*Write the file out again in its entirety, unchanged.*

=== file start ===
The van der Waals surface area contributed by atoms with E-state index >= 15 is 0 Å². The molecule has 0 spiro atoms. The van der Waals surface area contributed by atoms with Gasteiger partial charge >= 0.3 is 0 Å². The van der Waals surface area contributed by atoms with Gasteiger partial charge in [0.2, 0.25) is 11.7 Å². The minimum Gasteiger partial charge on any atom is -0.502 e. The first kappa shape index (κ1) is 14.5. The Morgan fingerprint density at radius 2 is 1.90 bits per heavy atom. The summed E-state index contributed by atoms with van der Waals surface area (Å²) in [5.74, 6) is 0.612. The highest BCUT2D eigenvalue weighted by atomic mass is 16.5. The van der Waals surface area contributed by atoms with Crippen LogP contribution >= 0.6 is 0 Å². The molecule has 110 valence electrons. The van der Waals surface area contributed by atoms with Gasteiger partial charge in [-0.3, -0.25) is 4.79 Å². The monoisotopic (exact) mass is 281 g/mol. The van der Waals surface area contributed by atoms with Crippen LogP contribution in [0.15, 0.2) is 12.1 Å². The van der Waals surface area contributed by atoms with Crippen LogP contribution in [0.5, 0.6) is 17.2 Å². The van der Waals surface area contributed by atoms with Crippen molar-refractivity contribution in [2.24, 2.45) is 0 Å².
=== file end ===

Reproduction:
The van der Waals surface area contributed by atoms with E-state index >= 15 is 0 Å². The molecule has 0 spiro atoms. The van der Waals surface area contributed by atoms with Gasteiger partial charge >= 0.3 is 0 Å². The van der Waals surface area contributed by atoms with Gasteiger partial charge in [0.2, 0.25) is 11.7 Å². The minimum Gasteiger partial charge on any atom is -0.502 e. The first kappa shape index (κ1) is 14.5. The Morgan fingerprint density at radius 2 is 1.90 bits per heavy atom. The summed E-state index contributed by atoms with van der Waals surface area (Å²) in [5.74, 6) is 0.612. The highest BCUT2D eigenvalue weighted by atomic mass is 16.5. The van der Waals surface area contributed by atoms with Crippen LogP contribution >= 0.6 is 0 Å². The molecule has 110 valence electrons. The van der Waals surface area contributed by atoms with Gasteiger partial charge in [-0.3, -0.25) is 4.79 Å². The monoisotopic (exact) mass is 281 g/mol. The van der Waals surface area contributed by atoms with Crippen LogP contribution in [0.15, 0.2) is 12.1 Å². The van der Waals surface area contributed by atoms with Crippen LogP contribution in [0.5, 0.6) is 17.2 Å². The van der Waals surface area contributed by atoms with Crippen molar-refractivity contribution in [2.24, 2.45) is 0 Å².